Wednesday, July 24, 2024

A pedestrian crosses diagonally, ignoring crosswalks, at Beacon and Washington streets in Somerville on Sunday. (Photo: Annie Schugart)

The Traffic Commission in Somerville is still grappling with reforming jaywalking laws in a state where offenders can be fined only up to $2 for the crime and a city where no such tickets have been issued since the early 1970s, at least according to William Rymill, a police lieutenant who represents the Somerville Police Department on the commission.

Part of Somerville’s jaywalking law – that if there’s a marked crosswalk within 300 feet, pedestrians must use it – was struck in December in response to a citizen petition that called it “an overly onerous requirement” and said that “if conditions are safe, [people] should be able to cross where they are.”

But there are two other parts of the law – if there is a police officer directing traffic or a traffic control signal nearby – that was not part of that change.

Those were taken up May 11 by the Traffic Commission, looking at whether pedestrians need to use crosswalks if police or a signal are within 150 feet or the law’s original 300 feet. The commission ended up tabling the matter to a future meeting, for when it had more information provided on what either distance really looked like on the average Somerville street.

“It just seems like we may need some more information and some more models,” said Jill Lathan, the chair of the committee. “I just want to make sure that we’re really aware and doing our due diligence on this item.”

With jaywalking already incredibly common in Massachusetts, and the enforcement of laws against it sparse, it is reasonable to wonder why changes are even being considered.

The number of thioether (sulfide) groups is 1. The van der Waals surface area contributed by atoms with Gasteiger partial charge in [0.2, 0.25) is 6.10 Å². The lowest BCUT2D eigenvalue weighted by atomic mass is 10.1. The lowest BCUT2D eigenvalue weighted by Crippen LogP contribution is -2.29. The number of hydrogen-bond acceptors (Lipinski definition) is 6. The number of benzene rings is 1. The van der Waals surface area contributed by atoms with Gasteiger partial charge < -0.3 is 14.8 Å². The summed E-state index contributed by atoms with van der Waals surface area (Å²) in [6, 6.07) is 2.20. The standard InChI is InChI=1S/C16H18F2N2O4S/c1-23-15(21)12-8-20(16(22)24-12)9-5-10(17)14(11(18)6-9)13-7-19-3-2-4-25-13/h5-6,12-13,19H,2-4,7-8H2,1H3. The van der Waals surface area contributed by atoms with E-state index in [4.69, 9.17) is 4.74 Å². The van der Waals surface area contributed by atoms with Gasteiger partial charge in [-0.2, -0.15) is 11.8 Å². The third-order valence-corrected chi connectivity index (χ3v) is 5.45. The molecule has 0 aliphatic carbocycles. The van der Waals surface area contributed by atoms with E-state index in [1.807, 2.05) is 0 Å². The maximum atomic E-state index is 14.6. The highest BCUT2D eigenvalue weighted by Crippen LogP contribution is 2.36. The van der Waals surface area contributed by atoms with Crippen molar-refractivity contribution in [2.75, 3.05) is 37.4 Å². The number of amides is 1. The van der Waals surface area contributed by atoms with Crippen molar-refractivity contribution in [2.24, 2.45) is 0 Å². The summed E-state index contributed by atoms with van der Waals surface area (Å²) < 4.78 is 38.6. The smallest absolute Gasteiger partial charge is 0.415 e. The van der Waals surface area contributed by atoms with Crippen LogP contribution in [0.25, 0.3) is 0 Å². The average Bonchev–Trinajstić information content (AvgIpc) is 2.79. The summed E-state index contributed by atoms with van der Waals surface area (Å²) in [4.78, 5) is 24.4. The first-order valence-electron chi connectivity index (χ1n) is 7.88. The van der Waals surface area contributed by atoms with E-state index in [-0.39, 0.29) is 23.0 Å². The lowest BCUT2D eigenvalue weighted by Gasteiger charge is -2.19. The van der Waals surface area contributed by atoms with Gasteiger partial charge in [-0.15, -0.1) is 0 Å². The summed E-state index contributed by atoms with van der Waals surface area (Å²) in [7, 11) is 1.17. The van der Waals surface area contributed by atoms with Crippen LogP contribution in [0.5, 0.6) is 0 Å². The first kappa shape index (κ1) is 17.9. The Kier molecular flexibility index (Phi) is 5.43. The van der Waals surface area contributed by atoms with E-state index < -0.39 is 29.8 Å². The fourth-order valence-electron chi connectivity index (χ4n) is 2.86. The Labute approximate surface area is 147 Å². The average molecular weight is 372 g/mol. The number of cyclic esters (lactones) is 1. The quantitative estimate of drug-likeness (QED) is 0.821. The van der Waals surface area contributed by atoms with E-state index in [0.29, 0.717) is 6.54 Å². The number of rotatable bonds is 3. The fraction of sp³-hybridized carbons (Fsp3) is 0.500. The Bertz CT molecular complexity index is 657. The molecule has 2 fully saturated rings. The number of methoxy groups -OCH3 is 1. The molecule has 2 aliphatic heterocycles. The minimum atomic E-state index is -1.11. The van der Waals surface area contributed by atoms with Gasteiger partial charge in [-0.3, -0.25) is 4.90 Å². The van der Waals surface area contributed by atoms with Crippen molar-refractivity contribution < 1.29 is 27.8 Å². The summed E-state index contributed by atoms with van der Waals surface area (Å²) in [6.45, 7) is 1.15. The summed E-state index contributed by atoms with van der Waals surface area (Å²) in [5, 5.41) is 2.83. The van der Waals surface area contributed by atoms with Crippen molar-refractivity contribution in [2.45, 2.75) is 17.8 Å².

The citizens petition wanted to end a law that benefits drivers more than pedestrians and gives police a pretext that can be weaponized against people of color, safe-streets activist Stephanie Galaitsi said. Her petition started “with the easy thing” and, when it came to the remaining aspects, Galaitsi recalled thinking, residents could “maybe tackle them later.” She spoke by phone Sunday.

Reasoning among city staff

The reasoning of Brian Postlewaite, the director of engineering for Somerville who presented the amendment that would add the 300 feet enforcement area back to the regulation, is different.

During a phone interview, Postlewaite gave a few reasons as to why people may be interested in changing the law. One reason could be that police attitudes surrounding jaywalking could change in the future. If that were to happen, “we want to create a rational set of rules.” He also said that rules can communicate to pedestrians where it is safe to cross. Finally, he also said that if an accident occurred, fair rules may help a pedestrian in court. 

Not all of that struck Galaitsi as sound, considering that jaywalking laws are already on the books.

A problem with setting a distance requirement is that “I have no sense of what 300 feet is,” Galaitsi said. 

There have been several decades to test whether the existing law helps pedestrians in court, and “if you keep the law at 300 feet, it seems more about protecting drivers.”